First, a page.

London, March 23: We tend to trust people who we look like but are not sexually attracted to, according to a study that shows the extent to which we use the face to work out how genetically related someone else is to us.
The study entitled 'Trustworthy but not lust-worthy' shows that we are attracted by more than just someone with whom we feel something in common and underlines current evolutionary theory, which predicts we should trust our relatives but not have romantic relationships with them because of the dangers of inbreeding.
The conclusions of Dr Lisa DeBruine of the Universities of St Andrews and Aberdeen are published today in the Proceedings of the Royal Society of London, Biological Series.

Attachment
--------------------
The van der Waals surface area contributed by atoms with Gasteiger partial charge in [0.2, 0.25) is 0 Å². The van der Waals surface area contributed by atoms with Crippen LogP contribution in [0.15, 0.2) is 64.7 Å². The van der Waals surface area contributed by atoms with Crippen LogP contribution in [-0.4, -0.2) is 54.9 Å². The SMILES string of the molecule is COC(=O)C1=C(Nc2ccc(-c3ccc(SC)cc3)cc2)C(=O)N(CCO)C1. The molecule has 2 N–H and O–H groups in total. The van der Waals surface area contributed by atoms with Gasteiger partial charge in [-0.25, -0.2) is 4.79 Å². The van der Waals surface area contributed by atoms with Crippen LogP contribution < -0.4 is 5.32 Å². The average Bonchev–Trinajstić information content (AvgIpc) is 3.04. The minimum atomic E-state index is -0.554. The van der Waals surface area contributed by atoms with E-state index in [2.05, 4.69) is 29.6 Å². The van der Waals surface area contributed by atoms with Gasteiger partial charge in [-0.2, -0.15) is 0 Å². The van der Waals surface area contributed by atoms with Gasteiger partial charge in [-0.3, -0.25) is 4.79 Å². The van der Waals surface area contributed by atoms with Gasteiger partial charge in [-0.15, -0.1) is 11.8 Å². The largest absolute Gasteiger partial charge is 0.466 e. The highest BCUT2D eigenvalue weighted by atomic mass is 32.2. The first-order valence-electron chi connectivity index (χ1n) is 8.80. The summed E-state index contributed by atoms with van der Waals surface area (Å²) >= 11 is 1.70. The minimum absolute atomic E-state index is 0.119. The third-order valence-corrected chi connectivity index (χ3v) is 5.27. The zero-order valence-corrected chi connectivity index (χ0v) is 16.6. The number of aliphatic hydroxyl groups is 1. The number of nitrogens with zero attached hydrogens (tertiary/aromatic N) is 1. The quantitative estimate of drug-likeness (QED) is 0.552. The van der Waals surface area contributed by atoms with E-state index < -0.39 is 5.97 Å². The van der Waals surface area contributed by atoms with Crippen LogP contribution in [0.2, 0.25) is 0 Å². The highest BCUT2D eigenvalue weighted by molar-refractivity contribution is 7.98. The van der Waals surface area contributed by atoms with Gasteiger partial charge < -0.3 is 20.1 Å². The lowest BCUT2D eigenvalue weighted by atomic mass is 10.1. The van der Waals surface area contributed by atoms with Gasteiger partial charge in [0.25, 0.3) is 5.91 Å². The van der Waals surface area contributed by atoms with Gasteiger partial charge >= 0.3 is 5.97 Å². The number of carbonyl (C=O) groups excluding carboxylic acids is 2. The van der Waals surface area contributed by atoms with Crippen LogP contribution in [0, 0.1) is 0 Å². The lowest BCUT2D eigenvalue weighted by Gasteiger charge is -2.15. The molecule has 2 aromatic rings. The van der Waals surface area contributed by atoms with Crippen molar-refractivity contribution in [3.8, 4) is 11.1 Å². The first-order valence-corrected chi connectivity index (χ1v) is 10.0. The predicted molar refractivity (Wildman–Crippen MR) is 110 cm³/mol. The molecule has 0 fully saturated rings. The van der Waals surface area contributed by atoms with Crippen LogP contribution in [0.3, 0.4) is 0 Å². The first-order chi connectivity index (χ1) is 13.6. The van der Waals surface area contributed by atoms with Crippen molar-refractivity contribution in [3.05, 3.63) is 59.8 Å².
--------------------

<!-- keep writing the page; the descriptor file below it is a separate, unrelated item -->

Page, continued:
Students were shown pairs of face photographs, one that was subtly altered to resemble the student looking at the image and one that resembled another person.
The similarities were not noticed by the 150 undergraduates who were asked to decide between pairs of faces as to which was the most trustworthy. The majority selected the 'lookalike' face from each pair. But when asked to decide which they found the most attractive for a relationship, the students preferred the face they did not resemble.
Dr DeBruine, said: 'This supports the idea that people detect facial resemblance. It means to them that this person is 'family' and they are more trusting of them.
'However the similar faces were also deemed sexually unattractive by the students. These results back the notion that people trust kin but avoid them in a sexual setting due to the costs of inbreeding.'